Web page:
It had been the practice in the Senate that when the Estimates and Budget Papers were being discussed in a general way, officers located in Melbourne [where several government departments were still based] would have to travel to Canberra not knowing whether the items with which they dealt would be discussed and would often have to return again to Canberra, if necessary. As the discussion of the Estimates and Budget Papers in detail would be conducted in an orderly way the officers concerned would know exactly when their advice would be required.[26]

As Loof told the ACT Group Seminar on the Process of Legislation on 7 August 1963, the main benefit of the reform was that it permitted:

… a detailed discussion [of the Estimates] in addition to the general one. The preliminary examination of the Expenditure proposals for the financial year enables the Appropriation Bills when eventually received from the House of Representatives to be passed with the minimum discussion and consequently with the minimum delay.[27]

But the implications of the change, first outlined in detail in a report by Loof to Spooner, were much wider. It represented, in G.S. Reid’s opinion, another important step in the Senate’s assertion of its role as a house of review:

The Senate is a powerful upper chamber … It has demanded financial equality and it has been given it; it has won representation on the Public Accounts Committee; it receives the Budget Speech and the Estimates simultaneously with the House of Representatives, and it begins its scrutiny of them without waiting for them to be ‘transmitted’ from the House.[28]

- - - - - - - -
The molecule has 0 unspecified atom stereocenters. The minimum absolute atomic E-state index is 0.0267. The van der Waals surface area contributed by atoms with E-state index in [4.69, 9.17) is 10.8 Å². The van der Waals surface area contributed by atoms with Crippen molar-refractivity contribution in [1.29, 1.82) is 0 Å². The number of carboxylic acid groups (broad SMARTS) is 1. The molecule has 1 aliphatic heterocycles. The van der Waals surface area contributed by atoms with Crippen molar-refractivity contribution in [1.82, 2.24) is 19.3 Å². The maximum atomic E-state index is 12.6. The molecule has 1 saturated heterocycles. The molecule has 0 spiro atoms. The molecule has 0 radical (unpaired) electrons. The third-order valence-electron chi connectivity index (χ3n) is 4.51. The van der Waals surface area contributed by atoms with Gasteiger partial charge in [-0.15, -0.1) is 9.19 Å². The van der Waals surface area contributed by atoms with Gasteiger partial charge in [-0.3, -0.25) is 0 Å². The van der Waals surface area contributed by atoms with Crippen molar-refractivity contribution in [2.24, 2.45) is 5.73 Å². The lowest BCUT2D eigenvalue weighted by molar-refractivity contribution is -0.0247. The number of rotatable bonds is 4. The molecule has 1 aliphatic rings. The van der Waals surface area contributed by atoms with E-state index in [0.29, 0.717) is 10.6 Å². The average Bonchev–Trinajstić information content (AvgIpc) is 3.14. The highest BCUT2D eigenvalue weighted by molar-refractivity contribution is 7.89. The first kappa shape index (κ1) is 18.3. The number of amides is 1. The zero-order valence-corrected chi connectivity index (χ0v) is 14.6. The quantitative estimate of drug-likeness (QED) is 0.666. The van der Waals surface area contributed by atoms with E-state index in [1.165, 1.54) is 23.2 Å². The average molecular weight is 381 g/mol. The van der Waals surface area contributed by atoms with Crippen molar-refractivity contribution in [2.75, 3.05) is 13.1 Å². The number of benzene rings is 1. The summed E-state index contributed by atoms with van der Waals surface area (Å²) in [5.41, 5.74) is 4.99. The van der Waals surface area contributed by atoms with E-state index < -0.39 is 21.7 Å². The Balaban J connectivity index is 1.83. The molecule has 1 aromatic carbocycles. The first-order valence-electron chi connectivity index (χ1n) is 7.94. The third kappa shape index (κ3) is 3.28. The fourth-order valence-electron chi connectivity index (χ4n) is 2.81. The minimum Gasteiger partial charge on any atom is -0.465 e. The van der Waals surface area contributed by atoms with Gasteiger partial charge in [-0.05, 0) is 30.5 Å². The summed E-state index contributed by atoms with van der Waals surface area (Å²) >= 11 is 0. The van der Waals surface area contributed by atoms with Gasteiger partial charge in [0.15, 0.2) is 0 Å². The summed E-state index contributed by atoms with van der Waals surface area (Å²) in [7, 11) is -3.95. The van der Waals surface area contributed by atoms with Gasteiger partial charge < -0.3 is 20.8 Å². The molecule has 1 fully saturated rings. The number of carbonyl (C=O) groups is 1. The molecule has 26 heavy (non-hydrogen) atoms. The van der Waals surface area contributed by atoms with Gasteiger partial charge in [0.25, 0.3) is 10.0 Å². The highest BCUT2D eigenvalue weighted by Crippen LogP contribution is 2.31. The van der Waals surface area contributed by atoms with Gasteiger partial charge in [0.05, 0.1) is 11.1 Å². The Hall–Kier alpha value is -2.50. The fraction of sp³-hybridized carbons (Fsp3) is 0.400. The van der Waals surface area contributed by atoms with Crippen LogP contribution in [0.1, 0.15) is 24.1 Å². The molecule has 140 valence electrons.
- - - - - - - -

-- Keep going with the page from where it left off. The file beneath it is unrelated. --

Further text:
Loof and Spooner worked closely together to achieve this reform, the latter appreciating Loof’s trenchant knowledge and understanding of parliamentary practice as well as the unusual amalgam of personal qualities necessary in a successful Clerk. On 5 July 1965, on the eve of his retirement from Parliament, Spooner wrote privately to Loof to thank him for ‘the help and assistance you gave me over the years during which I was a Minister … I have … a great respect not only [for] your knowledge of Senate procedure but also [for] the sagacity and wisdom in the advice which you tendered.’[29]

Senate Department Reorganisation: 1964

The structure and organisation of the five parliamentary departments remained virtually unaltered between 1901 and the mid-1960s, with Senate staff increasing in number only from ten to nineteen. By 1964 pressure on staff in the Senate (and the House of Representatives) was growing in the face of numerous new demands being made by the Parliament. In response Loof initiated an inquiry into the operations of the Senate Department, which was undertaken by the Clerk-Assistant, J.R. Odgers, who conducted a review of Senate administrative and staffing arrangements in early 1964. The House of Representatives was the subject of a similar review at this time and the reasons given by the lower house for such an inquiry were essentially the same in respect of the Senate:

… changes in the power and scope of the federal government, the increase in the number of parliamentarians (bringing greater demands for information, legislation, regulations and procedural advice, and more parliamentary questions), the gradual transfer of departments to Canberra, the increased activities of the Commonwealth Parliamentary Association and the Inter-Parliamentary Union and the expansion in committee activity, had left the department ill-equipped to deal with the further changes that were likely to occur.[30]

The Senate Department reform proposals, which were approved by the Executive Council on 5 March 1964, resulted in a major reclassification of positions within the Department, a greater emphasis on meeting the demands of committees and the separation of the accounts staff from the promotional hierarchy of the Department (in which two junior positions were created). The position of Clerk-Assistant was also redesignated to that of ‘Deputy Clerk’. These reforms were significant ones: